On a sudden methought this select band sprang forward, with a resolution to climb the ascent, and follow the call of that heavenly music. Every one took something with him, that he thought might be of assistance

to

to him in his march. Several had their swords drawn, some carried rolls of paper in their hands, some had compasses, others quadrants, others telescopes, and others pencils : some had laurels on their heads, and others buskins on their legs : in short, there was scarce any instrument of a mechanic art or liberal science which was not made use of on this occasion. My good dæmon, who stood at my right hand during the course of this whole vision, observing in me a burning desire to join that glorious company, told me, be highly approved the generous ardour with which I seemed transported; but at the same time advised me to cover my face with a mask all the while I was to labour on the ascent. I took his counsel, without inquiring into his reasons. The whole body now broke into different parties, and began to climb the precipice by ten thousand different paths. Several got into little alleys, which did not reach far up the hill before they ended and led no further; and I observed that most of the artisans, which considerably diminished our number, fell into these paths.

We left another consisterable body of adventurers behind us, who thought they had discovered by-ways up the hill, which proved so very intricate and perplexed, that, after having advanced in them a little, they were quite lost among the several turns and windings; and though they were as active as any in their motions, they made but little progress in the ascent. These, as my guide informed me, were men of subtle tempers and puzzled politics, who would supply the place of real wisdom with cunning and artifice. Among those who were far advanced in their way, there were some that by one false step fell backward, and lost more ground in a moment than they had gained for many hours, or could

be

be ever able to recover. We were now advanced very high, and observed, that all the different paths which ran about the sides of the mountain began to meet in įwo great roads; which insensibly gathered the whole multitude of travellers into two great bodies. At a little distance from the entrance of each road there stood a hideous phantom, that opposed our further passage. One of these apparitions had his right hand filled with darts, which he brandished in the face of all who came up that way : crowds ran back at the appearance of it, and cried out, Death! The spectre that guarded the other road was Envy: she was not armed with weapons of destruction, like the former ; but by dreadful hissings, noises of reproach, and a horrid distracted laughter, she appeared more frightful than Death itself, insomuch that abundance of our company were discouraged from passing any further, and some appeared ashamed of having come so far. As for myself, I must confess my heart shrunk within me at the sight of these ghastly appearances : but on a sudden the voice of the trumpet came more full upon us, so that we felt a new resolution reviving in us : and in proportion as this resolution grew the terrors before us seemed to vanish. Most of the company, who had swords in their hands, marched on with great spirit, and an air of defiance, up the road that was commanded by Death ; while others, who had thought and contemplation in their looks, went for. ward in a more composed manner up the road possessed by Envy. The way above these apparitions grew smooth and uniform, and was so delightful, that the travellers went on with pleasure, and in a little time arrived at the top of the mountain. They here began to breathe a delicious kind of ether, and saw all the fields about them covered with a kind of purple light, that made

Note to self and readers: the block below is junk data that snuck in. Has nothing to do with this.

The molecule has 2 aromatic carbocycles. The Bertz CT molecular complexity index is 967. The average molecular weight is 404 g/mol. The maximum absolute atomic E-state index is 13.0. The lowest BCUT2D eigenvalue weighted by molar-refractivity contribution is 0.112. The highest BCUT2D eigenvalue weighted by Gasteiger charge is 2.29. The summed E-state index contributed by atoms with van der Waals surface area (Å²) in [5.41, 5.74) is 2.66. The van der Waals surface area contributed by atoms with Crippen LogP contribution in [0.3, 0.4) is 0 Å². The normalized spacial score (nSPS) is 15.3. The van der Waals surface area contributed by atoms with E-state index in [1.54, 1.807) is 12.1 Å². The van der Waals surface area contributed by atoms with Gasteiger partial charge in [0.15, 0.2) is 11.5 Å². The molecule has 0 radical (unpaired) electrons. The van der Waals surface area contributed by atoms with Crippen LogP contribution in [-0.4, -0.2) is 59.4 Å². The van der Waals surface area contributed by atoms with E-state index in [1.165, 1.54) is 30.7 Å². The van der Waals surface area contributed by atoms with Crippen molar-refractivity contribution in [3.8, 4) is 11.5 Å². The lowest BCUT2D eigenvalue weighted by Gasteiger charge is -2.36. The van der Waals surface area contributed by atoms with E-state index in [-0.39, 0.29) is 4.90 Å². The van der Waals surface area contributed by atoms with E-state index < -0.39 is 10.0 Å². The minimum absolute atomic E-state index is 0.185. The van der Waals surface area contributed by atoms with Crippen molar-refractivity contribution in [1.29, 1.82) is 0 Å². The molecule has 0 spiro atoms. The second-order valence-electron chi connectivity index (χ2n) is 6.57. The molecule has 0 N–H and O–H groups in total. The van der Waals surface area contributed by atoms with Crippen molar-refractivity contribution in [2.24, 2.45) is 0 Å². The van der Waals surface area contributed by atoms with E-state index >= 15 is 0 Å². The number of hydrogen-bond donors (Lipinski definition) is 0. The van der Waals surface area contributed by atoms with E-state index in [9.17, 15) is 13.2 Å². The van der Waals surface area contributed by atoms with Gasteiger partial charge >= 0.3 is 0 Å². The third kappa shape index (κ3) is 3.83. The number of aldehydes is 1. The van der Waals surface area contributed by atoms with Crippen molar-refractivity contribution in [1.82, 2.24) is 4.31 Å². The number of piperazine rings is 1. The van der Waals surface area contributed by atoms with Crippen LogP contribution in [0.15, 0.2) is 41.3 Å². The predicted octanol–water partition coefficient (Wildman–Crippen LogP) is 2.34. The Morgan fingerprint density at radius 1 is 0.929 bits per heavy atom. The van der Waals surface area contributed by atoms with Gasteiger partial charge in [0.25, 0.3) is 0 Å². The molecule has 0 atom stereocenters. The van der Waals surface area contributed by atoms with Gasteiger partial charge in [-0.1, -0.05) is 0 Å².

them